Help! My Basement has flooded!
Flooded basements are very dangerous.
Most importantly, the risk of electrocution rises with the level of water. If the flooding is shallow, use a wooden step-stool or fiberglass ladder if you can safely do so to turn off the breakers. When in doubt, call the fire department or an electrician. If the flooding is deeper, you ill need to have the power to your house completely shut off by a trained professional. If you have gas-powered appliances, it’s a good idea to turn the gas off, too.
Next, it’s time to get rid of standing water as quickly as possible. Again, if it’s deeper than your knees, seek professional help. You will need:
- A shop vacuum. This is how you’re going to get the water out. If it’s deep, you will need a professionally-operated pump.
- A generator. If there was a large natural disaster, the power will likely be out. Even if your neighborhood has power, your house won’t, because you turned the breakers off to protect yourself.
- Rubber boots and waterproof gloves. Floodwater is often contaminated with sewage and other pollutants.
- A powerful flashlight. A headlamp is best, as it frees both of your hands.
- A calm attitude. Even if your basement is flooded, it’s not the end of the world. Yes, you need to work quickly, but if you aren’t thinking straight, you’re more likely to make mistakes.
My flooded basement is a mess. What can be saved?
Furniture, rugs, and other portable items can be aired out and cleaned. Believe it or not, books can be saved with a clothing iron and a little TLC. Turn your iron on the lowest setting. While it heats up, blot as much water as you can with clean, dry towels. Then carefully iron the pages, starting with the cover. You must be extremely careful not to tear the delicate wet pages.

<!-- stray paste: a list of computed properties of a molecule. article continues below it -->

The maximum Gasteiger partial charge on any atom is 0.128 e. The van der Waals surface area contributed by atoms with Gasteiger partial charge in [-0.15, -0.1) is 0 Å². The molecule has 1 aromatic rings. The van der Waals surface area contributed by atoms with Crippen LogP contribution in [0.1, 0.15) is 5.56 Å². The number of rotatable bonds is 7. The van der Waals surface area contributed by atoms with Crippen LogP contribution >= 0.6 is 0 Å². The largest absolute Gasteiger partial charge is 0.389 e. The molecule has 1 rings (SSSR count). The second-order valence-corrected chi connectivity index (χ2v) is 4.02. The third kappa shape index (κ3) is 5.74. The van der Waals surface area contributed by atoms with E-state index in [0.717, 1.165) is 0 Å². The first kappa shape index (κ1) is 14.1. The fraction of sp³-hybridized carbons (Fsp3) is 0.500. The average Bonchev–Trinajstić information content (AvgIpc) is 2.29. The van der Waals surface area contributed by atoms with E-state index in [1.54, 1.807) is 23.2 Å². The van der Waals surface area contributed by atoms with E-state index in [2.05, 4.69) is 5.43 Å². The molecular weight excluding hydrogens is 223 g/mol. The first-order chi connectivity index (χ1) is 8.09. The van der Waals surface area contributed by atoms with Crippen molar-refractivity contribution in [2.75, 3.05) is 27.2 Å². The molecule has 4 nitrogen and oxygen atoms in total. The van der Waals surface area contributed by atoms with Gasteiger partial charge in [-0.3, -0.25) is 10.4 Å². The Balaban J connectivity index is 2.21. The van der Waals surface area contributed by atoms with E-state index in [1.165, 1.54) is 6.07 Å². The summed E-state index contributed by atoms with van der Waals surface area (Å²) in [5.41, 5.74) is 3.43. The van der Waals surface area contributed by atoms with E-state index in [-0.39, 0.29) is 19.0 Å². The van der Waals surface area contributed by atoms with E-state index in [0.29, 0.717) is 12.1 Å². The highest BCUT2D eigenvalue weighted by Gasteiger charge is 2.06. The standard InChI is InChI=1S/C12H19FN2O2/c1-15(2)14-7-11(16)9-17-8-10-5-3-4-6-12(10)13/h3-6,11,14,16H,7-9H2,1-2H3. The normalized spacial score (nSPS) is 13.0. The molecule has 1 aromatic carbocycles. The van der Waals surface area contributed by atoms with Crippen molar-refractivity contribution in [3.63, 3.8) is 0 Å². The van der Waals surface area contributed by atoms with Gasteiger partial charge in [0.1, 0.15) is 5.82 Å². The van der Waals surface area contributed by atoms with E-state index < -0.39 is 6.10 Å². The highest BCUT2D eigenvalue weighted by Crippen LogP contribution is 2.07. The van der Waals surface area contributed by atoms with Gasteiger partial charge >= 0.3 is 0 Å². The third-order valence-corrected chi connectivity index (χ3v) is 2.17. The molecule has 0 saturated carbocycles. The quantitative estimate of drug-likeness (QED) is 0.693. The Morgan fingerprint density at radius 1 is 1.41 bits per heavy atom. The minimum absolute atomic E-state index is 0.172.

The best way to save items is to get to them as quickly as you can after establishing the basement is safe to enter. Remove as much water as you can with towels. Remember that anything touched with floodwater is potentially toxic, so wear gloves and disinfect all surfaces. For seat upholstery, place towels on the fabric and put something heavy on top. Change the towel every hour.
If it’s a clear day, put objects in direct sun for as long as possible. Besides the heat, UV rays can help kill any lurking bacteria.
When recovering from a basement flood, pick your battles.
Appliances are gone. Unfortunately, all electronic devices that were contaminated with flood water are toast. Even if your water heater is gas, the warranty is now void and the motor will be unreliable at best. Before you inspect for damage, double check that the electricity has been turned off and be extremely careful. Better yet, leave it up to a professional.
Don’t count on the carpet. Depending on how long the water was standing in your basement, carpet can sometimes be saved. This depends on what kind of flood water entered your home, how fast you can dry it, and what type of material it is. Often, the time spent trying to save the carpet would be better spent looking for a replacement.
Drywall that was submerged must be removed. Depending on how deep the water was, it might be faster to just replace the entire panel. Sturdier plasters like those often found in older houses and most wood paneling can be saved.
Next time, you’ll be ready.
Though not all flooding can be prevented, a robust basement waterproofing system can be of great help. At Staydry, we approach the problem from as many angles as possible. This means we can also help with retaining walls, drainage issues, and other ways to direct water away from your house. If you are interested in any of our waterproofing services or any of the other services we offer, you can contact us here or call us at 800.800.7073.